Post-Graffiti Colossal Bizarro Babies: Softening us up for Engineered Infants?
[Image by Amaury Laporte via Flickr]
For centuries, Western artistic conventions for depicting infants drew heavily on the Christian typology of the Madonna and child. Even popular secular images of babies often featured poses and compositions similar to those gracing many a European church wall. Twentieth century pieces challenging the notion of whiteness as the norm, as shown in Romare Bearden’s 1971 “Mother and Child,” still used recognizable depictions of human bodies and classic poses to effect social commentary. Today, street art from Miami to The Mission District has jettisoned the old tropes for depicting infants.
Gone is the sweet babe of yore and gonzo is the babe of today. These babies are of another ilk altogether: Many appear to have been conjured out of an artificial womb after CRISPR-Cas9 editing or some transhumanist tinkering that give them machine body parts in place of human ones.
What is up with these outsized, precocious, pugnacious creatures? At first, one might suppose they are merely part and parcel of the transgressive nature of street art. Encountering diapered bambini as tattooed, cigarette-Bogarting dice players on a Wichita Falls wall elicits the intended cognitive dissonance. These are babies doing things babies shouldn’t do, just like the artists who “get up” (though Jon Grim says this doesn’t happen so much anymore; back in the day, graffiti writers generated “real respect” instead of just posting to their Instagram account).
Romare Bearden Mother and Child, 1971
Indeed, street art’s depiction of babies can be seen as part of its mission to “aestheticize transgression,” [paywall] as social scientist Ricardo Campos has put it. Works with babies wielding spray paint cans make the point quite explicitly: mothers, DO let your children grow up to be graffiti cowboys. (Check out, for example, this image, this one, and this one for that message. And there are plenty of other similar portrayals to be found.)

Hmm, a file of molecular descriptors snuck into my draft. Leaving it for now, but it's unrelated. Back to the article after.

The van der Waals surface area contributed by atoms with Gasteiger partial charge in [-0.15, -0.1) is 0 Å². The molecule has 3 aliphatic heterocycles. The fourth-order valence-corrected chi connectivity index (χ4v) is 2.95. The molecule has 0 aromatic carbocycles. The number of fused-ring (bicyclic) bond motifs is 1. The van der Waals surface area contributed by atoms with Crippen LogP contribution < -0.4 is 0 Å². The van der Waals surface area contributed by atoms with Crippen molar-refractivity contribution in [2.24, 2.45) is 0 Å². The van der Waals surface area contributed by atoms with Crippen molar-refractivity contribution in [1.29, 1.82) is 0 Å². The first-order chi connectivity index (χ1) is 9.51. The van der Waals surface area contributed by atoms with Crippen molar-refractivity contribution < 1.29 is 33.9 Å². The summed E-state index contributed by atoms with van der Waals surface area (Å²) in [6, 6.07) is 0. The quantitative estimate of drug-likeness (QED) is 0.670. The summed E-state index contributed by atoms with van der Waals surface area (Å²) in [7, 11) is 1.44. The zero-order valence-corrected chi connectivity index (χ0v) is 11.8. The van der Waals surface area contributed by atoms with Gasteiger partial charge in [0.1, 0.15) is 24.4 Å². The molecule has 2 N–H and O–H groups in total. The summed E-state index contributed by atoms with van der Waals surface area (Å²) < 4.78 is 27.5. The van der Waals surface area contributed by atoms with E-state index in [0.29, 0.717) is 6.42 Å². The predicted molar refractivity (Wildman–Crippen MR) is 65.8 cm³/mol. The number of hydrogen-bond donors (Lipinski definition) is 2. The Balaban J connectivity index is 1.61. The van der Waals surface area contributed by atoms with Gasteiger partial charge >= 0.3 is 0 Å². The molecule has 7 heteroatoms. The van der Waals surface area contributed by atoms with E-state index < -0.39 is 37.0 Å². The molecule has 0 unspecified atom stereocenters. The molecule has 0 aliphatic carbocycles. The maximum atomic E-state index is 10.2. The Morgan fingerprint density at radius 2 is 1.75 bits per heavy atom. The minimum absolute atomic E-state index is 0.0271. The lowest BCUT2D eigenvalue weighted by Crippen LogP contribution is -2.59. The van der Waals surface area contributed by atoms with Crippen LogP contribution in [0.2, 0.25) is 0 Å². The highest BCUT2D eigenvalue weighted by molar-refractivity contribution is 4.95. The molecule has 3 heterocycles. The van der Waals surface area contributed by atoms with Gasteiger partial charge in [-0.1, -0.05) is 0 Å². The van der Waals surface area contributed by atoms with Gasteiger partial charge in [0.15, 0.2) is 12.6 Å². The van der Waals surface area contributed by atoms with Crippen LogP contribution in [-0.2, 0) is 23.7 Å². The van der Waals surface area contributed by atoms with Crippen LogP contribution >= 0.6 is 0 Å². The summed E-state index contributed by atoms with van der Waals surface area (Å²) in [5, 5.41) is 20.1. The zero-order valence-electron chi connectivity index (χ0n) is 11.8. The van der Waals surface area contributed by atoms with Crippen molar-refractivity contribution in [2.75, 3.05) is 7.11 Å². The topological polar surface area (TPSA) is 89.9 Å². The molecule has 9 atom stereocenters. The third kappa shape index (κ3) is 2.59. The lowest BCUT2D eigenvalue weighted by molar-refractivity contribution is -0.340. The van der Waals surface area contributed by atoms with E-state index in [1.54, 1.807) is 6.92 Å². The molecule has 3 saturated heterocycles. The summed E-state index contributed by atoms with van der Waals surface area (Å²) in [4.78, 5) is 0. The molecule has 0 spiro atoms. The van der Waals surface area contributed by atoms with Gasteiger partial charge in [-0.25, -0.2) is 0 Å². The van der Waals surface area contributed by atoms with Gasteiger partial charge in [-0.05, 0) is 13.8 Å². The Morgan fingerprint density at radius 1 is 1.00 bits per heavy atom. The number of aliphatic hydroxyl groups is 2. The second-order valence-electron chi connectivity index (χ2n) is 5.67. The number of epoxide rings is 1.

But to my mind, there is something else afoot, and it has to do with a concept known as “domestication,” which comes out of the sociology of science and media studies. According to domestication theory, new technologies are often "tamed" through popular media and, in the process, become more widely acceptable to the public.
After the first nuclear bombs were dropped, for example, Slim Gaillard's song, "Atomic Cocktail," carried Cold War technology into bars and hip Hollywood redoubts, dampening its threat with a shamblin’ beat and devil-may-care humor. In time, a heinous weapon became culturally de-fused—and “nuke ‘em” found its way onto everything from bug spray to B-grade movies. (In one famous street art example from Stavanger, Norway, nukes even show up as a radiatively altered Madonna and child.)
Street art renderings of human babies as zoo-colored (hues not normally found in nature), outsized, muscled, and resembling spaceship aliens or chimeras are, I think, a kind of domestication of genetically engineered and even bionic babies. Just as artist Eduardo Kac meant for his glow-in-the-dark “GFP-Bunny” to “[highlight] the fact that transgenic animals are regular creatures that are as much part of social life as any other life form,” street art babies with unnatural traits accommodate people to what many advocates of germline alterations have claimed as an inevitability: designer babies.
From its inception, IVF has been touted as producing babies somehow better than “normal”: Louise Brown was, in fact, dubbed Superbabe by more than one media outlet. Knowingly or not, street artists continue the process by which assisted reproductive technologies and practices become less threatening, more desirable, and even superior to natural conception.
Ron English’s Baby Hulk at the Wynwood Walls in Miami
Stripping babies from mothers, endowing them with adult-like agency, casting them as subverters of norms, such portrayals soften us up for a brave new future, in which traits are selected, fetal development happens in mega zip-lock bags, and couture chartreuse clones are all the rage.